Lee, Horsford rejoice as prescription drugs put back in Build Back Better

By: - November 2, 2021 4:02 pm

Democrats have long sought to allow Medicare to negotiate for prescription drug prices. (Joe Raedle/Getty Images)

Originally it was in. Then last week it was out. This week it’s back in.

Under the latest deal announced Tuesday, Senate Democrats have reached an agreement that would allow Medicare to negotiate prescription drug prices and implement other reforms designed to lower prescription drug costs. Prescription drug reforms, championed on Democratic campaign trails nationwide for decades, had been included in President Joe Biden’s initial climate and social services legislation the White House has dubbed “Build Back Better.” However, when Biden announced a pared down framework for the legislation last week, prescription drug reforms were among the policy priorities that had been axed. 

With Tuesday’s agreement reviving prescription drug reforms, “we’re one step closer to lower drug prices, not just for seniors, but for all hardworking families,” Nevada Democratic Rep. Susie Lee said in a statement. Lee represents Nevada’s third congressional district, considered the state’s one true swing district since it was created after the 2000 census. Like many Democratic candidates nationwide, the two-term congresswoman has made lower prescription drug costs a centerpiece issue in her campaigns.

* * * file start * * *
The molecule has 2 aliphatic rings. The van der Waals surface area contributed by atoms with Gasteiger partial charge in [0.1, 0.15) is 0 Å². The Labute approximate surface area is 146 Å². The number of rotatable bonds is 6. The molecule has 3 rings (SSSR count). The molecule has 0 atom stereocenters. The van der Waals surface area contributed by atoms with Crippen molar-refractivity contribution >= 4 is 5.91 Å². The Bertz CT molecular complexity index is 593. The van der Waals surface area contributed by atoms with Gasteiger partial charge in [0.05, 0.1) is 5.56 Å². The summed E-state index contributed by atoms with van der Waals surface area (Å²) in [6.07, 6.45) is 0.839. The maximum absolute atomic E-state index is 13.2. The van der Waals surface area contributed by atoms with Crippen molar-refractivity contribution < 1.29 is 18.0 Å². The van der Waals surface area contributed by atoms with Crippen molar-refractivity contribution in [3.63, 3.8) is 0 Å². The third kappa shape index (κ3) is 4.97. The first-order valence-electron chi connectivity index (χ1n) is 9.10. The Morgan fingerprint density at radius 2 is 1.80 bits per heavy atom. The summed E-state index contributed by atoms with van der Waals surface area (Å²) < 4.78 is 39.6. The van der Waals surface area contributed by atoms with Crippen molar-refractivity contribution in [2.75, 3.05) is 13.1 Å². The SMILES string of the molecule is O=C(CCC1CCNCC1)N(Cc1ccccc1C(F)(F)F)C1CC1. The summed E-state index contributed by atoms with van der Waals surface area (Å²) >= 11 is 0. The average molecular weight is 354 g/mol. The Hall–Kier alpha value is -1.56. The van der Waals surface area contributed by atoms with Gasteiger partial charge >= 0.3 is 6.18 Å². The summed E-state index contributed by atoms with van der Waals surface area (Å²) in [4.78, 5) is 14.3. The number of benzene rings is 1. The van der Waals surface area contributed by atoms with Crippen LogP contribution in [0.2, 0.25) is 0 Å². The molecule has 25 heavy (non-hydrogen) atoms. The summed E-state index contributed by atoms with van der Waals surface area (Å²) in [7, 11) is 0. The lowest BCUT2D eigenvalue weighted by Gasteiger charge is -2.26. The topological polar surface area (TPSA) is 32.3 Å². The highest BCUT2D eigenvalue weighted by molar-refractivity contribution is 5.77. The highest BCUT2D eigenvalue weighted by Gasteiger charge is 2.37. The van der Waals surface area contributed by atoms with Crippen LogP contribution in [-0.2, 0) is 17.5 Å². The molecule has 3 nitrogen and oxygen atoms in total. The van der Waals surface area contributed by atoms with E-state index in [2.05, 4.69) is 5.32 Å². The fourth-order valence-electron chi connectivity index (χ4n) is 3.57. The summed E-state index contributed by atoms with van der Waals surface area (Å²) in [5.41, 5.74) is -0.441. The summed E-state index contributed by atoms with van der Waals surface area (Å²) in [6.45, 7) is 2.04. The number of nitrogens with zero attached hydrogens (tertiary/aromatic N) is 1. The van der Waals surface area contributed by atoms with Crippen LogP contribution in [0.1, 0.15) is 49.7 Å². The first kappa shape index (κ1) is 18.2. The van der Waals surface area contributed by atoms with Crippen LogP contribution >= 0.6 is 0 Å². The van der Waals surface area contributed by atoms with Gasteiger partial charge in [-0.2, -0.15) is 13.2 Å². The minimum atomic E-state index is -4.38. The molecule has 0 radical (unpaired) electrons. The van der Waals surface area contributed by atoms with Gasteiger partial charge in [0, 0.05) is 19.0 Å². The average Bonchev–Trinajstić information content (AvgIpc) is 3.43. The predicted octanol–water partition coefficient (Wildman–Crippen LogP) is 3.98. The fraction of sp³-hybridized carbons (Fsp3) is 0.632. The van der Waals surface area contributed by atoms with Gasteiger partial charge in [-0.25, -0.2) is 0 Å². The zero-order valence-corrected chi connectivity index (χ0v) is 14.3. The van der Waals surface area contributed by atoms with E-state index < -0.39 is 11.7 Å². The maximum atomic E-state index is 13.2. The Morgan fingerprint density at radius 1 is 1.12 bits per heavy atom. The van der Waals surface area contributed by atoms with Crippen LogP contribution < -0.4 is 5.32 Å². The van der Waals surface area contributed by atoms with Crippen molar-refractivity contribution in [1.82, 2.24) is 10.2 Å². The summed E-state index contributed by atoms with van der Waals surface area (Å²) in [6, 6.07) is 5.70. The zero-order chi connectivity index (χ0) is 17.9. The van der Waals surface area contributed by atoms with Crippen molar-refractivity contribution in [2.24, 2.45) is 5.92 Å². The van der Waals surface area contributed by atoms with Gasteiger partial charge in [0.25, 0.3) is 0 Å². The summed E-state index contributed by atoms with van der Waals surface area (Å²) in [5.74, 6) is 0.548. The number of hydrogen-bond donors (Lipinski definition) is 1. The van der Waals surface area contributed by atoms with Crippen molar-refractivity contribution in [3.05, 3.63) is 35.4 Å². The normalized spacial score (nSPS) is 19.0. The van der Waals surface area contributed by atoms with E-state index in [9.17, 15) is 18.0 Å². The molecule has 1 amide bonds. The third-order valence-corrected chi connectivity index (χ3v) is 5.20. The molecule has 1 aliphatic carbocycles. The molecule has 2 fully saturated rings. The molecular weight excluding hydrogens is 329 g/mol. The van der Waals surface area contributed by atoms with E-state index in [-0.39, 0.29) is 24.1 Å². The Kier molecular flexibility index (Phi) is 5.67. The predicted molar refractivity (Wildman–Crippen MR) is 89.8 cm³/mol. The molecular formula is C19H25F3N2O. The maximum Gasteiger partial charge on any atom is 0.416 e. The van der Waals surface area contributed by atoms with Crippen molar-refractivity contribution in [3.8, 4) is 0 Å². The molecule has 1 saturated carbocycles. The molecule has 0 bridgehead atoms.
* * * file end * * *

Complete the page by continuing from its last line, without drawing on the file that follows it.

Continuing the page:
In a separate statement, Nevada Democratic Rep. Steven Horsford said the prescription drug reform agreement includes a provision he sponsored to limit out-of-pocket costs to $2,000 under Medicare Part D.

“Today, Democrats have sent a clear message that people matter more than pharmaceutical profits,” Horsford said.

Horsford represents Nevada’s fourth congressional district. The district has voted reliably Democratic since it was created after the 2010 census, with one exception, which came at Horsford’s expense in 2014.

The Biden legislative package initially called for spending $3.5 trillion over ten years, but by the time the latest framework was announced last week it had been trimmed to $1.75 trillion. Negotiations on several provisions of the legislation are ongoing, and no votes are scheduled.

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